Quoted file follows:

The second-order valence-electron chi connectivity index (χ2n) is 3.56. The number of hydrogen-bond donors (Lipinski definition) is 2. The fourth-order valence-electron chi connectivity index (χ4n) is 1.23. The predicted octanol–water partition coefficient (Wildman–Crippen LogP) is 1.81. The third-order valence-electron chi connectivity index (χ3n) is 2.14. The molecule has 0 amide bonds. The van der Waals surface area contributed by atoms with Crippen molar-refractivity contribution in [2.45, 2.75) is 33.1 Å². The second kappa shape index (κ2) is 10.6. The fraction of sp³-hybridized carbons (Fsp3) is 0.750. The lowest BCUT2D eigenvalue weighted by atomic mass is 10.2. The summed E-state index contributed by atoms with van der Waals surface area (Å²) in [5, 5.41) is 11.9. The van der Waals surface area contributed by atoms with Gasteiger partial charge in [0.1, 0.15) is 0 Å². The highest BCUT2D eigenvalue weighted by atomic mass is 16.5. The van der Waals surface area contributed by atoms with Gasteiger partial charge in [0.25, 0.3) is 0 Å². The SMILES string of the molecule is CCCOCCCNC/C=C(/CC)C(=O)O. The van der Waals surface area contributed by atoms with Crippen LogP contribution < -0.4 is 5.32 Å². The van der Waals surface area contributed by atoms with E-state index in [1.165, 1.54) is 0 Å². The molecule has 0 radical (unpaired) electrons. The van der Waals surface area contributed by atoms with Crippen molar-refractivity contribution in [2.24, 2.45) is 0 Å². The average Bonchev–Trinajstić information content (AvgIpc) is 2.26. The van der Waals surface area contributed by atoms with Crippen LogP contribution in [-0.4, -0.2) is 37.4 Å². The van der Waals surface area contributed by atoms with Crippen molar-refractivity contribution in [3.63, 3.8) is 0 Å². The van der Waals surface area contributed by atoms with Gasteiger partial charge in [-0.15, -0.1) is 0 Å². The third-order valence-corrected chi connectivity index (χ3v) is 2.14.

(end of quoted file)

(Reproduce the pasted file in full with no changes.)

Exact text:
The second-order valence-electron chi connectivity index (χ2n) is 3.56. The number of hydrogen-bond donors (Lipinski definition) is 2. The fourth-order valence-electron chi connectivity index (χ4n) is 1.23. The predicted octanol–water partition coefficient (Wildman–Crippen LogP) is 1.81. The third-order valence-electron chi connectivity index (χ3n) is 2.14. The molecule has 0 amide bonds. The van der Waals surface area contributed by atoms with Crippen molar-refractivity contribution in [2.45, 2.75) is 33.1 Å². The second kappa shape index (κ2) is 10.6. The fraction of sp³-hybridized carbons (Fsp3) is 0.750. The lowest BCUT2D eigenvalue weighted by atomic mass is 10.2. The summed E-state index contributed by atoms with van der Waals surface area (Å²) in [5, 5.41) is 11.9. The van der Waals surface area contributed by atoms with Gasteiger partial charge in [0.1, 0.15) is 0 Å². The highest BCUT2D eigenvalue weighted by atomic mass is 16.5. The van der Waals surface area contributed by atoms with Gasteiger partial charge in [0.25, 0.3) is 0 Å². The SMILES string of the molecule is CCCOCCCNC/C=C(/CC)C(=O)O. The van der Waals surface area contributed by atoms with Crippen LogP contribution < -0.4 is 5.32 Å². The van der Waals surface area contributed by atoms with E-state index in [1.165, 1.54) is 0 Å². The molecule has 0 radical (unpaired) electrons. The van der Waals surface area contributed by atoms with Crippen molar-refractivity contribution in [2.24, 2.45) is 0 Å². The average Bonchev–Trinajstić information content (AvgIpc) is 2.26. The van der Waals surface area contributed by atoms with Crippen LogP contribution in [-0.4, -0.2) is 37.4 Å². The van der Waals surface area contributed by atoms with Crippen molar-refractivity contribution in [3.63, 3.8) is 0 Å². The van der Waals surface area contributed by atoms with Gasteiger partial charge in [-0.15, -0.1) is 0 Å². The third-order valence-corrected chi connectivity index (χ3v) is 2.14.